In summary, people do not determine truth based upon knowledge and perception of what we believe truth to be. Instead, it is the truth about truth that truly changes our understanding of what truth really is. Therefore, it is not humans who change truth, but truth that changes us! A good example of this is science. Science is neither absolutely true nor is our knowledge of the truth in this world absolutely certain. Therefore, truth may be absolute, but our knowledge and grasp of truth is not absolute because we are finite creatures who are in the process of growing and learning the absolute nature of truth.
*See Internet Jimenez Jason
(English philosopher, 1868-1938)
The coherence theory of truth, called for by metaphysical absolute idealism
According to Joachim, the staunch defender of the coherence theory of truth, facts are all experienced facts, and propositions are all asserted propositions. Both the judgement and the referent of judgement are mental. Therefore the correspondence of judgement and ‘bare’ facts is ruled out. There is only correspondence of structure between two kinds of experience.
The totality of our experience is some sort of system. The nearer we come to achieving a complete account of our experience in a system of judgements, the nearer we approach to the truth. We endeavour to reach truth in the reconstruction of the totality of our experience. Truth is not a predicate of particular propositions or judgements, it is rather a predicate of the total system of judgements. However Joachim recognizes that absolute truth is an unrealisable goal; the best we can ever come up with is partial and incomplete truth. As the knowledge structure expands and comes closer to completion, any given judgement in it becomes more true. Truth, on this view, admits of degrees. We must see the judgements as elements in a rational structure which is constantly being enlarged and therefore is approaching ever closer to a complete account of the totality of our experience, but never coincide with it. Truth is the ideal of the complete faithfulness of such a structure of judgements to the totality of experience.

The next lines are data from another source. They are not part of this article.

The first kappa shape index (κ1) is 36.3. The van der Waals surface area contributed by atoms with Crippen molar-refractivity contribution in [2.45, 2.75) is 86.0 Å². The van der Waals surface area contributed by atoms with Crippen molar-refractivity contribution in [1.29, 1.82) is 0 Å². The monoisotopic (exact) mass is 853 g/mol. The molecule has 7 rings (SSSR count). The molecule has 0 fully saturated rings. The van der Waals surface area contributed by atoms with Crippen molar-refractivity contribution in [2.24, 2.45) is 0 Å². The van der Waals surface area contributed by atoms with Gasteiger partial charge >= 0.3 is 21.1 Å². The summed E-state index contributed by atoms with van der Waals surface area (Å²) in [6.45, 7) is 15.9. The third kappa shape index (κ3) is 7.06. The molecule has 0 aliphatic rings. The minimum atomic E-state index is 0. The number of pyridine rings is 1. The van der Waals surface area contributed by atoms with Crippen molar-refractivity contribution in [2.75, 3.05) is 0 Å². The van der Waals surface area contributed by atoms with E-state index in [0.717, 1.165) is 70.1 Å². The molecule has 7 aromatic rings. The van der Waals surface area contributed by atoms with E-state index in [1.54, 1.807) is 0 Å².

Error represents a partial truth which is superseded as the system of judgements become more complete. Error is a kind of stage we go through on the way to fuller truth. Error is distortion that results from a partial view.
Joachim argues that the coherence theory of truth is superior to all rival theories. At the same time he is ready to concede that the coherence theory meets with difficulties. The main difficulty is that truth as coherence means ‘absolute experience’. An adequate theory of truth as coherence would have to provide an intelligible account of absolute experience, the all-inclusive totality, and to show how the various level of incomplete experience form constitutive parts and moments of that totality. But it is impossible that these demands be met at any stage of human knowledge. For every stage is the result of finite experience and can be at best only a partial manifestation of the truth.
This difficulty shows that the ultimate reason why Joachim sticks to the coherence theory is a metaphysical reason. It is Joachim’s absolute idealism in metaphysics that demands the coherence theory of truth in logic.
* Joachim, H.H., The Nature of Truth, p.175-178, see Matser Pieces of Wolrd Philosophy, Ed. Frank Magill, London, Allen & Unwin, p773-780; History of Philosophy, Copleston, Vol.VIII, London, Burns & Oates, 1966, p.234-236
(French philosopher and theologian, 1286-1328)
Double truth or insincerity ?
Whenever confronted, in his analysis of Aristotle, with a conclusion severely at variance with some doctrine of Christian faith, John of Jandun appended an apologia of the following kind: "It must be noted that, although the dicta are … according to the principles of Aristotle and the Commentator, it must be replied firmly according to faith and truth that the world is not eternal." Similar passages abound in John's commentaries; whenever conclusions of reason arrived at in the logic of Aristotle and Averroes differed from the dictates of Christian dogma, John introduced statements proclaiming the consistency of the reasoning but immediately ceding truth itself to the preeminent demands of faith.